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IFC Launches Project to Build Alternative Dispute Resolution in Egypt


In Cairo:
Riham Mustafa
Phone: +202 24 619 140
E-mail: rmustafa@ifc.org

Cairo, Egypt, May 13, 2010—IFC, a member of the World Bank Group, launched a project in Egypt to further reduce the costs of doing business by helping settle commercial disputes more quickly and easily, releasing trapped assets and furthering growth.

IFC, in collaboration with the Cairo Regional Center for International Commercial Arbitration, is on May 11 holding a conference to raise awareness about the benefits of mediation as a way to solve disputes. “Egypt as a Regional Platform for Alternative Dispute Resolution in the Arab World” will bring together government officials, private sector representatives and lawyers.

Dr. Nabil Elaraby, Director of the Cairo Regional Center for International Commercial Arbitration, said, “Working with IFC to improve mediation services in Egypt will help address some of the obstacles businesses face and encourage more to join the formal sector.”

Following the conference, IFC will work with different stakeholders from the public and private sectors to build mediation skills and raise awareness about commercial mediation. IFC will also offer assistance on implementing more efficient and less expensive conflict resolution mechanisms for businesses.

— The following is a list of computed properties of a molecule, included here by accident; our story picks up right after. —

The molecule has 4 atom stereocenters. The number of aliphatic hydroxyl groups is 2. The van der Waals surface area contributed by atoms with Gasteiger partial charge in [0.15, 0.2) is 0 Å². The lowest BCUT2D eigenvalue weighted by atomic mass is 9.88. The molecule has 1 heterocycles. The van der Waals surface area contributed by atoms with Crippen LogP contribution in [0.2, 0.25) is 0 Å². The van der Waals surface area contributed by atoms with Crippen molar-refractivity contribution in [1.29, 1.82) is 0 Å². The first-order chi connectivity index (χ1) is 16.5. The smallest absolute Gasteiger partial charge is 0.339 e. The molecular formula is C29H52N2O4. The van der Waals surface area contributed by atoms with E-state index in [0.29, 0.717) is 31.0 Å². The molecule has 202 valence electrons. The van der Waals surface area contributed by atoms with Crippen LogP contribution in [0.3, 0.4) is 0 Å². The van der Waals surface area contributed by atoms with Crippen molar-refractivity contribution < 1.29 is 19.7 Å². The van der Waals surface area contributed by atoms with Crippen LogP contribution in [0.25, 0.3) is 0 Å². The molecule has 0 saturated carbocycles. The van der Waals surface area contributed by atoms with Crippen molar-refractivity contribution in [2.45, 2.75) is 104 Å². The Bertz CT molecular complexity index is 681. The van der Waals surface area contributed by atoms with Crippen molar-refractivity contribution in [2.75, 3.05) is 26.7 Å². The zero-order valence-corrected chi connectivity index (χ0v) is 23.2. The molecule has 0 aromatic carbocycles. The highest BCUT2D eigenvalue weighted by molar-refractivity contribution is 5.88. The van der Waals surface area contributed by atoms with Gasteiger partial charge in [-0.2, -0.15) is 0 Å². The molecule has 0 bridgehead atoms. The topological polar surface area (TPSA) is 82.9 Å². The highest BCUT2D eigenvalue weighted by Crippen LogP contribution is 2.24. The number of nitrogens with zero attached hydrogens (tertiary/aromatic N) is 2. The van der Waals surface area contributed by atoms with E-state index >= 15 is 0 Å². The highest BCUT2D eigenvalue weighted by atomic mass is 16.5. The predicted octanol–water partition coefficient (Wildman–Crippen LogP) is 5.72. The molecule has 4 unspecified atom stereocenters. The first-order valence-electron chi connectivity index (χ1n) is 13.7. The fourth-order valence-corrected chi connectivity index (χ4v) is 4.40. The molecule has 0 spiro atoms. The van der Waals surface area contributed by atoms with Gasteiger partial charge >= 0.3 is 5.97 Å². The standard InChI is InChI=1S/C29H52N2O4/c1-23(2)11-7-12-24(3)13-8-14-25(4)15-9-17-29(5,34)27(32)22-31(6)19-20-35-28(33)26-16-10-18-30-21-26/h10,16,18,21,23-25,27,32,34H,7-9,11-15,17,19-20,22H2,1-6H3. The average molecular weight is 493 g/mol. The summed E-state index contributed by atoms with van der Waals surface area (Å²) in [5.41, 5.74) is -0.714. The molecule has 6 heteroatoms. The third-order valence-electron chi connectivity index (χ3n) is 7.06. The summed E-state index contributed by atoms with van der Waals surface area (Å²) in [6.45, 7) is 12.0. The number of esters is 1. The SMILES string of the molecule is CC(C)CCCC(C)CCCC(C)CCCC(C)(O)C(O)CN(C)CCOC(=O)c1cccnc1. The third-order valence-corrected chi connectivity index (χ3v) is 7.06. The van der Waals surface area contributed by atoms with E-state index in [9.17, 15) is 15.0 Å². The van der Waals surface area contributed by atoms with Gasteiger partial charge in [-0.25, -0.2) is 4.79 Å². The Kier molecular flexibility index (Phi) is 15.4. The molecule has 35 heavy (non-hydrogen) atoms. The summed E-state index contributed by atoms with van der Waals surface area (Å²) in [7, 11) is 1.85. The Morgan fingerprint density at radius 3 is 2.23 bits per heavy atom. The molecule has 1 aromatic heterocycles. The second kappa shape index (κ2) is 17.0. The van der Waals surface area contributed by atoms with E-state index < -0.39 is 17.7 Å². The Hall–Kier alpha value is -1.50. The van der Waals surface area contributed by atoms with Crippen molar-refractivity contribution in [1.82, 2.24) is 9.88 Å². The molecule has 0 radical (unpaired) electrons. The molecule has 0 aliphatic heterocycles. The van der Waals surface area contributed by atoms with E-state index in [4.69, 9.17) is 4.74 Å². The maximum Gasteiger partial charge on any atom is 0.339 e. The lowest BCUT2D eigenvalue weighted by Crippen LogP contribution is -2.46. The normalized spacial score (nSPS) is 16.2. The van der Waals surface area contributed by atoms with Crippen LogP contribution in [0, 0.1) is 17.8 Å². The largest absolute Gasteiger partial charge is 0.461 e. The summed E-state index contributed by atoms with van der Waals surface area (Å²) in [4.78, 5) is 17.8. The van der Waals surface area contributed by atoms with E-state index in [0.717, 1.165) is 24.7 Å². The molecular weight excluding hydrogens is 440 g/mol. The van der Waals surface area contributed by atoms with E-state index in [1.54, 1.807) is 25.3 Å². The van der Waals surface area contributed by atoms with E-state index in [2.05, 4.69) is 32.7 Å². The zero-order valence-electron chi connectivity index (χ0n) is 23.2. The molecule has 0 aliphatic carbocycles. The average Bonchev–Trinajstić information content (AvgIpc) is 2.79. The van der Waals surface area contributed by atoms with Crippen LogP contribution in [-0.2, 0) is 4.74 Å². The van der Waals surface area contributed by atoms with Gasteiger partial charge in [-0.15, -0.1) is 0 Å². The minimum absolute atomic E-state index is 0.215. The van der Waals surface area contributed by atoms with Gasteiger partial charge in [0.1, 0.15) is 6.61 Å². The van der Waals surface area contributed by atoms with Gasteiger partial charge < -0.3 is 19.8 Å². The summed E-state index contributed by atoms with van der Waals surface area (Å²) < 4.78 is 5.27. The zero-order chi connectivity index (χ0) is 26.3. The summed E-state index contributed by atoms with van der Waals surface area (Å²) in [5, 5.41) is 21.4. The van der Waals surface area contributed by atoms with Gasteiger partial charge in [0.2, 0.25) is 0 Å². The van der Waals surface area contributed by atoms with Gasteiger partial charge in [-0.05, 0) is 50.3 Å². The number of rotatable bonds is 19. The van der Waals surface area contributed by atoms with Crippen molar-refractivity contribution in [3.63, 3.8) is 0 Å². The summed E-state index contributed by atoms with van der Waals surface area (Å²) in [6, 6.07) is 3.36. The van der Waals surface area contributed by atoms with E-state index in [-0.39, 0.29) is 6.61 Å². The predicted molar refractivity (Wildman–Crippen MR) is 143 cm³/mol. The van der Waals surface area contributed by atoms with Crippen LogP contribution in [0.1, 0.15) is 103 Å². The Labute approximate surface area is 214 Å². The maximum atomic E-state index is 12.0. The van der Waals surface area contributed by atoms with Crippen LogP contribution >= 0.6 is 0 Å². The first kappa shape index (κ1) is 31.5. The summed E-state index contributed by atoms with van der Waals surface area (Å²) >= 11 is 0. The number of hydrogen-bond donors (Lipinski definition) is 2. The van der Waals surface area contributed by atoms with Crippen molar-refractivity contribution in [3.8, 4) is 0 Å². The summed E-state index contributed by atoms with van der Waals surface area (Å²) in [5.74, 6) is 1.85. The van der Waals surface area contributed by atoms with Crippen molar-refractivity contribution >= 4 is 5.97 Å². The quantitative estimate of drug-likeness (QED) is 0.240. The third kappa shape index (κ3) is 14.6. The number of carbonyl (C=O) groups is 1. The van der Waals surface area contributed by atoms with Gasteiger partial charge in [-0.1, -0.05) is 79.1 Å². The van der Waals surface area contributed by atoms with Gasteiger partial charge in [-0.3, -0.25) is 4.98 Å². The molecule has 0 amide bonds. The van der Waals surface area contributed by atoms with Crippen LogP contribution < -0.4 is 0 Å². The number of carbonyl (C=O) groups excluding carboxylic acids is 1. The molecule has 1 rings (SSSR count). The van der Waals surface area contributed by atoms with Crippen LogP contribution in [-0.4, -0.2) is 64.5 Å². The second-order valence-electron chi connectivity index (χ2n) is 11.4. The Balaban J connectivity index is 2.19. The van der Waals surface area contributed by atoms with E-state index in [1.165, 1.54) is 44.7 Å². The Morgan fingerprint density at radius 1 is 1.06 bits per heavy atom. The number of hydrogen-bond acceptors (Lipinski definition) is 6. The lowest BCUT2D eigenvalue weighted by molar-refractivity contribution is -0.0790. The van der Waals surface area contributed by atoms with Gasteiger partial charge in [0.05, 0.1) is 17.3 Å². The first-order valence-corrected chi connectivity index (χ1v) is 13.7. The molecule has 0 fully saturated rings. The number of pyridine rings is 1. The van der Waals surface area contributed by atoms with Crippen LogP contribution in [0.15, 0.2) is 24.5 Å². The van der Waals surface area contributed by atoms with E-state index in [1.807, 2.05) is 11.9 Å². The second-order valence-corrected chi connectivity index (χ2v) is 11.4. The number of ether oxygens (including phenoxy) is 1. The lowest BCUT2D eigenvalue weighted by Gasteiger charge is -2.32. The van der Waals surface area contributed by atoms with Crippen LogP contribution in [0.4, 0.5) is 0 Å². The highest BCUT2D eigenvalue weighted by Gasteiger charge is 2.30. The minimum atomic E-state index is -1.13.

Jesper Kjaer, IFC Senior Manager for the Middle East and North Africa, said, “Building on the success of our work in developing the market for alternative dispute resolution in Morocco and Pakistan, bringing mediation services to Egypt will greatly enhance the competitiveness of Egyptian firms, particularly smaller businesses.”

Contract enforcement represents a major challenge to improving the investment climate in Egypt. According to the World Bank’s Doing Business Report 2010, Egypt was ranked 148 out of the 183 economies under the contract enforcement indicator. The report noted that it takes a minimum of three years to enforce a contract, with the enforcement cost equaling approximately 26 percent of the value of the claim.

In the Middle East and North Africa, IFC’s Alternative Dispute Resolution program is active in Pakistan and Morocco. Over a period of three years, commercial mediation has helped the private sector release $16 million and $35 million worth of assets in Pakistan and Morocco, respectively.  Through the use of newly established commercial mediation services, IFC’s programs have led to an estimated private sector savings of $6 million in Pakistan and $12 million in Morocco.

About IFC
IFC, a member of the World Bank Group, creates opportunity for people to escape poverty and improve their lives. We foster sustainable economic growth in developing countries by supporting private sector development, mobilizing capital for private enterprise, and providing advisory and risk mitigation services to businesses and governments. Our new investments totaled $14.5 billion in fiscal 2009, helping channel capital into developing countries during the financial crisis. For more information, visit
www.ifc.org.